According to a government security agency, state-sponsored hackers launched cyber-attacks for the COVID 19 vaccine, against UK universities. They were trying to steal research on developing the vaccine. So, they believe that Russia, Iran and China might have been behind this attack which targeted academic institutions. One of the targets was Oxford University, which started human clinical trials on a vaccine, this week.
Still, no successful attacks have been reported by now, but there are lots of organizations in UK working on treatments and/or tests for coronavirus.
“Any attack against efforts to combat the coronavirus crisis is utterly reprehensible. We have seen an increased proportion of cyber-attacks related to coronavirus and our experts work around the clock to help organizations targeted,” a spokesperson from the National Cyber Security Centre (NCSC) told the Guardian.
Still, a spokesperson from the Oxford University said that the institution “is working closely with the NSSC ( ) to ensure our COVID-19 research has the best cybersecurity and protection.”
The chance to have a COVID 19 vaccine triggers more attacks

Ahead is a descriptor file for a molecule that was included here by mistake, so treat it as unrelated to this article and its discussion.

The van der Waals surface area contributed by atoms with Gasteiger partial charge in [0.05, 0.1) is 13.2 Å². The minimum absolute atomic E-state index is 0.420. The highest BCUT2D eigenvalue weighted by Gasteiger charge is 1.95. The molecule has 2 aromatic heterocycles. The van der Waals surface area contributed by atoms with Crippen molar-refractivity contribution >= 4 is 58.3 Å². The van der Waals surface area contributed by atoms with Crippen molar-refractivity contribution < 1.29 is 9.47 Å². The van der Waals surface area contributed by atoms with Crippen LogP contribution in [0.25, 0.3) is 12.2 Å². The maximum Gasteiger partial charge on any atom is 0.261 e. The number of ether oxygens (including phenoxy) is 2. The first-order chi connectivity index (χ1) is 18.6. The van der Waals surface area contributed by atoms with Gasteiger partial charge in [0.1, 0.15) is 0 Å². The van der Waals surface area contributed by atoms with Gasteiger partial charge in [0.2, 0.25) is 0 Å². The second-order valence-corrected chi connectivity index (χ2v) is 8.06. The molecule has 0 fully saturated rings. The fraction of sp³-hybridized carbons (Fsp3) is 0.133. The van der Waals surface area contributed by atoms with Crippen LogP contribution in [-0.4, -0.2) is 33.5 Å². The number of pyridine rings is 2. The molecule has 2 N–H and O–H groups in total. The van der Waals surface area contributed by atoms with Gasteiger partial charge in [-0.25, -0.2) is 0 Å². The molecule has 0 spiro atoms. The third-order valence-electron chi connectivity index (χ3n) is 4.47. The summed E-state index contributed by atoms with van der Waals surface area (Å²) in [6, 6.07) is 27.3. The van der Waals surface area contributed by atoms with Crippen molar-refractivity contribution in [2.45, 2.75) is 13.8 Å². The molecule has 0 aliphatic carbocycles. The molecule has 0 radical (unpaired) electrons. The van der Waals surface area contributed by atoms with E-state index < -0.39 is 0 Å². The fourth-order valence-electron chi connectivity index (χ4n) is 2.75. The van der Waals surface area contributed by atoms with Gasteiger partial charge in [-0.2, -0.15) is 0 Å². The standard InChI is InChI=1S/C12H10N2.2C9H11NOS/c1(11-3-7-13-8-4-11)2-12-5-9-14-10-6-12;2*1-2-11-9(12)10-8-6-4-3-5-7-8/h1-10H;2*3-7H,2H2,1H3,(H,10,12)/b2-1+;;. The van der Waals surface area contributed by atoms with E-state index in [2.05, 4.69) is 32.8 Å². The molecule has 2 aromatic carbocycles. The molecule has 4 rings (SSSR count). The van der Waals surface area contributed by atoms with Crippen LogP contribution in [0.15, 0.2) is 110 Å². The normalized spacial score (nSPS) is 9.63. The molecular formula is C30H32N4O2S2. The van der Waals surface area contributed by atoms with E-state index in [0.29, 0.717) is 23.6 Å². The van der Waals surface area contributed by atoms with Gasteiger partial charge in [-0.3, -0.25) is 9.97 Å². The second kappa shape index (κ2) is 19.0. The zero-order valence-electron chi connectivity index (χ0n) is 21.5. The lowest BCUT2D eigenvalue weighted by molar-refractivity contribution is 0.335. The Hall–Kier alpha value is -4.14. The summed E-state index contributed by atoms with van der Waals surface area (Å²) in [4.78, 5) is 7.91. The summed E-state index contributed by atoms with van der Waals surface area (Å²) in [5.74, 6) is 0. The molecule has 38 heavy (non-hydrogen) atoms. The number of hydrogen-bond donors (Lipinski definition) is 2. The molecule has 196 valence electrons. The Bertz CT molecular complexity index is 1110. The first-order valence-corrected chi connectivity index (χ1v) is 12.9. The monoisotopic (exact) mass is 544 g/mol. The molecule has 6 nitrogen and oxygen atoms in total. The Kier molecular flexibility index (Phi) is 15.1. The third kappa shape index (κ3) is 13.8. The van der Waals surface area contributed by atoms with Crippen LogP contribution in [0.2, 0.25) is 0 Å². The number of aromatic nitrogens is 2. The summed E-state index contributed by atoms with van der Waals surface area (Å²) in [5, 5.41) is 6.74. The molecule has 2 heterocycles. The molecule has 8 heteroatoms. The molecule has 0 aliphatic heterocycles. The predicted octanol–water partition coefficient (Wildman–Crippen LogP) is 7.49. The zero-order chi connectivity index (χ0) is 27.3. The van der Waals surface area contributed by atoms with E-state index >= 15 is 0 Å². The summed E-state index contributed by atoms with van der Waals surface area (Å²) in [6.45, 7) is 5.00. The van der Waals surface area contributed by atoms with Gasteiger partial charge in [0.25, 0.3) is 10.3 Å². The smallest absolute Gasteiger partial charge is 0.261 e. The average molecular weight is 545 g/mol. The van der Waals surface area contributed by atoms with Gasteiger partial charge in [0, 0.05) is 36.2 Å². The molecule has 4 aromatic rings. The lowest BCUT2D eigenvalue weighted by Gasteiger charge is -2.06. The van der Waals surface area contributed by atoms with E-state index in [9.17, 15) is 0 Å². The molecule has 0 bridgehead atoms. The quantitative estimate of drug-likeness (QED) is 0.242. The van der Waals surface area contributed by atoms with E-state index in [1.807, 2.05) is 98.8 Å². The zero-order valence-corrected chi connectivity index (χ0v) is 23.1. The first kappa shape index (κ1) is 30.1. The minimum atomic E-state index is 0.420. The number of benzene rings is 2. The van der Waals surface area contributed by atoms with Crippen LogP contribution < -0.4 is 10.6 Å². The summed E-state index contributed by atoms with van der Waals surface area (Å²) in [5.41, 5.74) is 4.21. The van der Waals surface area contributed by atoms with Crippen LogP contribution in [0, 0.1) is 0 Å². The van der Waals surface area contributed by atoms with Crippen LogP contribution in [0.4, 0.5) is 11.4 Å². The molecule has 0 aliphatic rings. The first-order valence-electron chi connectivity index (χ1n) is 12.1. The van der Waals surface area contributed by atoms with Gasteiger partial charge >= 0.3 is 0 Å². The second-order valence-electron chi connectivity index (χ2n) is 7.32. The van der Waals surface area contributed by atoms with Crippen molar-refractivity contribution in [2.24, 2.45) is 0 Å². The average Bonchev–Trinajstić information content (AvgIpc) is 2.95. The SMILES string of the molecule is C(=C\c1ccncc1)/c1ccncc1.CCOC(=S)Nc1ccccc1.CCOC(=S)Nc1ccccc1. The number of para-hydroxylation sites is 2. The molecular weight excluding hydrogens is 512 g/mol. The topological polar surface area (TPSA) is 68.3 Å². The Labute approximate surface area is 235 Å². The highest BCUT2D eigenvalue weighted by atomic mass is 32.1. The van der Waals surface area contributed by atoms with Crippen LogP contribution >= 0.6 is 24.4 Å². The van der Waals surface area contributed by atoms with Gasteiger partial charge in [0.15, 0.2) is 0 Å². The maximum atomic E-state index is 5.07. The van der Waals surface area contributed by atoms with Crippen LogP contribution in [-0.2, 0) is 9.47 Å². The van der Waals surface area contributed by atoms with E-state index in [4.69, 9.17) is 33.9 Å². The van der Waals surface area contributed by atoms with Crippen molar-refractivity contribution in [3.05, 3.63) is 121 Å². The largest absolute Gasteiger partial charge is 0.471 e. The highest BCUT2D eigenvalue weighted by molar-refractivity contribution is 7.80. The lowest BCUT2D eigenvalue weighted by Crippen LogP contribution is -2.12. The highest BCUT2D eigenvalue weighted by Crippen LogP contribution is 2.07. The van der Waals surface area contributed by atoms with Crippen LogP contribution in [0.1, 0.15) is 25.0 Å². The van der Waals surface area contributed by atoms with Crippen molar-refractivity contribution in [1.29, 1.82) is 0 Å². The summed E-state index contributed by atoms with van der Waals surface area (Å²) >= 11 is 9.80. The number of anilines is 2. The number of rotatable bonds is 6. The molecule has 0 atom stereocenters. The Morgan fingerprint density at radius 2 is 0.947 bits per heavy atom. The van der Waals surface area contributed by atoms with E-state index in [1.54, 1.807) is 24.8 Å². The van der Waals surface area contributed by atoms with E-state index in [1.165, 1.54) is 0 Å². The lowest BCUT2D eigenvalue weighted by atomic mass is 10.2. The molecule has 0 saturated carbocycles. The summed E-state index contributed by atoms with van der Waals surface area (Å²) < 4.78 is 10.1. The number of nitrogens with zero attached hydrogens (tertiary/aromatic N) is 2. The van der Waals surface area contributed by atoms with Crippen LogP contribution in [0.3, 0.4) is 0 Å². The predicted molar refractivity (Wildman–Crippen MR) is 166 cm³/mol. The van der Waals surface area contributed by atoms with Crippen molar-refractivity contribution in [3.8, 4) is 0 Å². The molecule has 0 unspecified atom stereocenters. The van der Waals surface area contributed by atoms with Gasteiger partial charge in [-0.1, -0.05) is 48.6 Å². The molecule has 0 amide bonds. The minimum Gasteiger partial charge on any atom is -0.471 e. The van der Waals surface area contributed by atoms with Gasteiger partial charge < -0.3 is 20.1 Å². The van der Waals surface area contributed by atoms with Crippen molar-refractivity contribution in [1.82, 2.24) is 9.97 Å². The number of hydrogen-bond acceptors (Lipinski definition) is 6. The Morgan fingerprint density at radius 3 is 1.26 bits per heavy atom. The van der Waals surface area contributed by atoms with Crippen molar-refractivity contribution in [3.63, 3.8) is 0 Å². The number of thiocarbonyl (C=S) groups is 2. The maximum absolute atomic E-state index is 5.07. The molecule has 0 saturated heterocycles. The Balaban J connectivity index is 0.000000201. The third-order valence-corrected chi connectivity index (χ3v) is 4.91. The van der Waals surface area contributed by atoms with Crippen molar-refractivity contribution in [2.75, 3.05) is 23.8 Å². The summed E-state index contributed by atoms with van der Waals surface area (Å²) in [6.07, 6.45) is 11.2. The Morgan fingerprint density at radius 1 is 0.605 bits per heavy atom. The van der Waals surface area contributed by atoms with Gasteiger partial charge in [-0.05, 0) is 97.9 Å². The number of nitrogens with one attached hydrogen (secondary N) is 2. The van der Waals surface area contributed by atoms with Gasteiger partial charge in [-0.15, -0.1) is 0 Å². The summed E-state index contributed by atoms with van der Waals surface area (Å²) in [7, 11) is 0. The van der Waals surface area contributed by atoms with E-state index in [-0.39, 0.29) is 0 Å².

Thus, the Oxford University representatives mentioned that if the vaccine is successful, researchers will team up with Cambridge-based drug firm AstraZeneca to manufacture and distribute it.
The UK’s security sector has been under cyber-threats for a longer time. As a result, the stakes have raised significantly during the crisis. The NSCS issued a report last September regarding the threat from state-sponsored attackers and cyber-criminals.
Afterwards, the Government Communications Headquarters (GCHQ) body asked universities to improve user security awareness. Also, they asked for universities to tighten access controls and revisit network architecture to segment high-value data.
James Sullivan, former cyber-analyst for the National Crime Agency, mentioned that “We’re seeing those geopolitcal tensions played out in this space”. So, he was talking about the cyber-attacks from hostile nation states or organised criminals. Also, he added that, in the context of the COVID 19 vaccine efforts, “this is particularly true for those universities which prize innovation and research partnerships.”